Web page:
Guard Collin Sexton (2) is averaging 20 points while shooting 46.4 percent from deep, and could be an NBA lottery pick.

Butch Dill / The Associated Press

Once again Saturday, McKale Center will show off the best in college basketball.

The Wildcats will host their first game against a major-conference opponent, Alabama. Over 14,000 people will watch in person and ESPN2 will beam the game nationwide. There will be videos, music, cheering and dancing, on top of whatever electricity the players produce.

Both teams are on the cusp of the top 25. Both have elite freshmen expected to go in next June’s NBA draft lottery: Arizona’s Deandre Ayton and Alabama’s Collin Sexton.

And, behind the scenes, both have been touched by the sweeping federal investigation into what U.S. attorney Joon Kim called the “dark underbelly of college basketball.”

You may have heard how Kim described that.

“Coaches at some of the nation’s top programs soliciting and accepting cash bribes, managers and financial advisers circling blue-chip prospects like coyotes, and employees of one of the world’s largest sportswear companies secretly funneling cash to the families of high-school recruits,” Kim said at a Sept. 26 news conference.

While four schools had assistant coaches arrested as a result of the investigation, including Arizona’s Book Richardson, another four schools popped up in one form or another. In all, the list to date includes: Auburn, Louisville, Miami (Fla.), South Carolina, Oklahoma State, USC, Arizona and Alabama.

Saturday’s contest will be the first time that two teams from that list have played each other.

While it is pretty well documented around Arizona why the Wildcats made the list — Richardson was charged with federal bribery and fraud charges, while other potential NCAA issues surfaced in the federal complaint — here’s how Alabama popped up:

The Crimson Tide didn’t have an assistant coach arrested, but associate AD Kobie Baker resigned the night of Sept. 27, the day after the federal complaint was released.

According to the Tuscaloosa News, Alabama’s internal investigation indicated Baker may have been involved with a plan to take money in exchange for directing an Alabama player to later sign with an agent as a pro.

The federal complaint said an unidentified school administrator accepted $5,000 and arranged an August meeting between advisor Rashan Michel, an undercover federal witness and “the father of a highly regarded incoming freshman” from the Atlanta area, where Sexton is from.

Before Avery Johnson was hired as the Tide’s coach, Baker had worked as the assistant director of enforcement for basketball development at Alabama and, between October 2014 and September 2015, he worked as an associate director of amateurism certification for the NCAA.

That prompted Yahoo! College basketball writer Pat Forde to write: “When former NCAA compliance workers are part of the fallout, the sport is in uncharted territory of trouble.”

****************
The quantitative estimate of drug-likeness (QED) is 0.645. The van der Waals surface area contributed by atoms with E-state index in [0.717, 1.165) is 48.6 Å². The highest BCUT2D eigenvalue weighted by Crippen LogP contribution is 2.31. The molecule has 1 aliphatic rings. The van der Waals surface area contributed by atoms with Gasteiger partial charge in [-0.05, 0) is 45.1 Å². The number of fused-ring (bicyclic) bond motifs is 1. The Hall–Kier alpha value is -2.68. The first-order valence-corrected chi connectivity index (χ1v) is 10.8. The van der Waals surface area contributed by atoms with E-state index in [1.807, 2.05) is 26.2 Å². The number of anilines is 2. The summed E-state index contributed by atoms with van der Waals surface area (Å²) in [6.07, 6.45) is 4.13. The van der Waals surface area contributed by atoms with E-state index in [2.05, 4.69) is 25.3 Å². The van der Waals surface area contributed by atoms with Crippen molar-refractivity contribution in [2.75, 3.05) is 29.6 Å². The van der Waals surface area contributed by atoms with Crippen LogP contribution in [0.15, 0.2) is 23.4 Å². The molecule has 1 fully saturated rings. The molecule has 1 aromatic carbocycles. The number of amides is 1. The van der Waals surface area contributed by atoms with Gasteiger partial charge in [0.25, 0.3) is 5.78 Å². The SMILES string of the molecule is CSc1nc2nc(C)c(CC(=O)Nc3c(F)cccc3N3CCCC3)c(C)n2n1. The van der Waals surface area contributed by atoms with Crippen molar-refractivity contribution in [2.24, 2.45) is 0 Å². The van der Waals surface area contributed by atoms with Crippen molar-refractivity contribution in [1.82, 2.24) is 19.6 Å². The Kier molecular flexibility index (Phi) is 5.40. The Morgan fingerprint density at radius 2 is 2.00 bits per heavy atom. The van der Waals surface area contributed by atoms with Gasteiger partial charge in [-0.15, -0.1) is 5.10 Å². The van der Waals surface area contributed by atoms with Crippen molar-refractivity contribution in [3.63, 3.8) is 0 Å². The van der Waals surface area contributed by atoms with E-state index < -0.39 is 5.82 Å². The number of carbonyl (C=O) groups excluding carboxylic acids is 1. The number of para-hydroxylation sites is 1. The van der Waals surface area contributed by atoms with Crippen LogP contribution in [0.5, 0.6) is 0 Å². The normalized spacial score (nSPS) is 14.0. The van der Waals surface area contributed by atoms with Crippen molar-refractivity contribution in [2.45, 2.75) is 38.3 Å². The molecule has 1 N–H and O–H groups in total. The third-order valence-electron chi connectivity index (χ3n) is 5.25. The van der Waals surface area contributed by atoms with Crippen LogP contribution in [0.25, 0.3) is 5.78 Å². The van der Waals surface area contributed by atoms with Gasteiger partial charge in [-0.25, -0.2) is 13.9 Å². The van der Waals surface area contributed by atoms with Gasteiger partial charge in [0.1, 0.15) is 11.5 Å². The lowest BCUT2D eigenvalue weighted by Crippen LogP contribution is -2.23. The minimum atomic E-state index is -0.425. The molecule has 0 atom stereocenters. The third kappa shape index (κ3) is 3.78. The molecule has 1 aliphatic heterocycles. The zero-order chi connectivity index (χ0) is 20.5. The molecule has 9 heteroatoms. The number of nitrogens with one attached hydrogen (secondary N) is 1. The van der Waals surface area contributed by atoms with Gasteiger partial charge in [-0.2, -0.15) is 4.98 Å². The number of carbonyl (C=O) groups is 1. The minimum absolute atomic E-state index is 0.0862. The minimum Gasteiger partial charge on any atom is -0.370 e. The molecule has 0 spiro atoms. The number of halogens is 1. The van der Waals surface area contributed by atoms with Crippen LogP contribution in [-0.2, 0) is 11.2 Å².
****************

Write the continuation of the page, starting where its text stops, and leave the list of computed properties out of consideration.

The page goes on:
Upon Baker’s resignation, former Arizona AD Greg Byrne, now doing the same job at Alabama, issued a statement saying his athletic department immediately initiated a review of the program after the FBI allegations came out.

“Our review has not identified any NCAA or SEC rules violations nor the involvement of any other coach or staff member,” Byrne’s statement said. “We have notified both of the governing bodies of the actions we have taken. As always, we will continue to be proactive in our compliance efforts.”

Asked Friday if the dismissal had an effect on his team or if it was not a big deal, Johnson didn’t take it lightly.

“Anytime a situation like that comes up that costs an administrator his job, you can’t ever say it’s no big deal,” Johnson said. “It is a big deal. But we did everything we were supposed to do and now we’ve got it behind us and all we do is focus on playing Alabama basketball, which is playing with competitive spirit and composure, and playing with a high degree of character on the court and even off the court, in the community, doing well in the classroom.

“You’ve gotta make sure you’re operating a first-class program that fans of Alabama basketball, fans of the University of Alabama, can be proud of. We feel we’re doing that and we’re glad all of that stuff is behind us now.”

It is now, though the Tide also had to deal with the allegations around Sexton. He was suspended for an exhibition and one regular-season game after the NCAA did not reinstate his eligibility.

Not only was Sexton’s father alleged to have met with Michel and Baker in Atlanta, but an ESPN report said Sexton also had a relationship with agent Christian Dawkins, a former travel-ball coach who was heavily implicated in the report — including a scheme to funnel money to Arizona players through Richardson.

But Sexton returned after the regular-season opener, and once unleashed, scored 22, 25 and 29 points in his first three games. Sexton now averages 20.8 points and 3.5 assists while shooting 46.4 percent from 3-point range and is shooting 9.3 free throws per game.

“He plays with a spirit and fire that you don’t often see from a young player,” Arizona coach Sean Miller said of Sexton. “His passion, his confidence, it permeates through the teams that he’s on.”

In short, Sexton is a showcase for college basketball.

“He had to sit out the first game but he’s been locked in,” Johnson said. “He even tried to help us win a game when we only had three on the floor against Minnesota (due to an ejection of Alabama’s entire bench, plus a foul-out and injury).

“He’s playing at a high level and he’s a winner. He’s a kid that has the right DNA. He’s made of the right stuff. We’re glad that he’s at Alabama because he could have gone anywhere in the country.”

Sportswriter for the Arizona Daily Star covering Arizona Wildcats basketball